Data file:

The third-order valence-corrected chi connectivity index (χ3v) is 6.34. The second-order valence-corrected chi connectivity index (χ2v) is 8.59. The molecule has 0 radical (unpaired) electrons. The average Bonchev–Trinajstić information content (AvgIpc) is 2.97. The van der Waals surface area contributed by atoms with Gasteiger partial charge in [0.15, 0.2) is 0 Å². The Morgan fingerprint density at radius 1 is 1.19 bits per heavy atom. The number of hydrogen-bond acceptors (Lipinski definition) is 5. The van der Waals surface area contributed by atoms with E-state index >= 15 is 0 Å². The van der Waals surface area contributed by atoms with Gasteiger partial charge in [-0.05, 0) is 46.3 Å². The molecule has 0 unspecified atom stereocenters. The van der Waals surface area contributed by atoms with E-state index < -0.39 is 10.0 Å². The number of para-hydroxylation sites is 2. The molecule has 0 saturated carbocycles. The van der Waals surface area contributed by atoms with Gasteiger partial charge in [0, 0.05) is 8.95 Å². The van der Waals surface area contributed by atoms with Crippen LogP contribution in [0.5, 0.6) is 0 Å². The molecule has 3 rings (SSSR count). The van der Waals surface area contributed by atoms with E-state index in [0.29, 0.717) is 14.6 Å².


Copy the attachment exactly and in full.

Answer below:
The third-order valence-corrected chi connectivity index (χ3v) is 6.34. The second-order valence-corrected chi connectivity index (χ2v) is 8.59. The molecule has 0 radical (unpaired) electrons. The average Bonchev–Trinajstić information content (AvgIpc) is 2.97. The van der Waals surface area contributed by atoms with Gasteiger partial charge in [0.15, 0.2) is 0 Å². The Morgan fingerprint density at radius 1 is 1.19 bits per heavy atom. The number of hydrogen-bond acceptors (Lipinski definition) is 5. The van der Waals surface area contributed by atoms with E-state index >= 15 is 0 Å². The van der Waals surface area contributed by atoms with Gasteiger partial charge in [-0.05, 0) is 46.3 Å². The molecule has 0 unspecified atom stereocenters. The van der Waals surface area contributed by atoms with E-state index < -0.39 is 10.0 Å². The number of para-hydroxylation sites is 2. The molecule has 0 saturated carbocycles. The van der Waals surface area contributed by atoms with Gasteiger partial charge in [0, 0.05) is 8.95 Å². The van der Waals surface area contributed by atoms with Crippen LogP contribution in [0.5, 0.6) is 0 Å². The molecule has 3 rings (SSSR count). The van der Waals surface area contributed by atoms with E-state index in [0.29, 0.717) is 14.6 Å².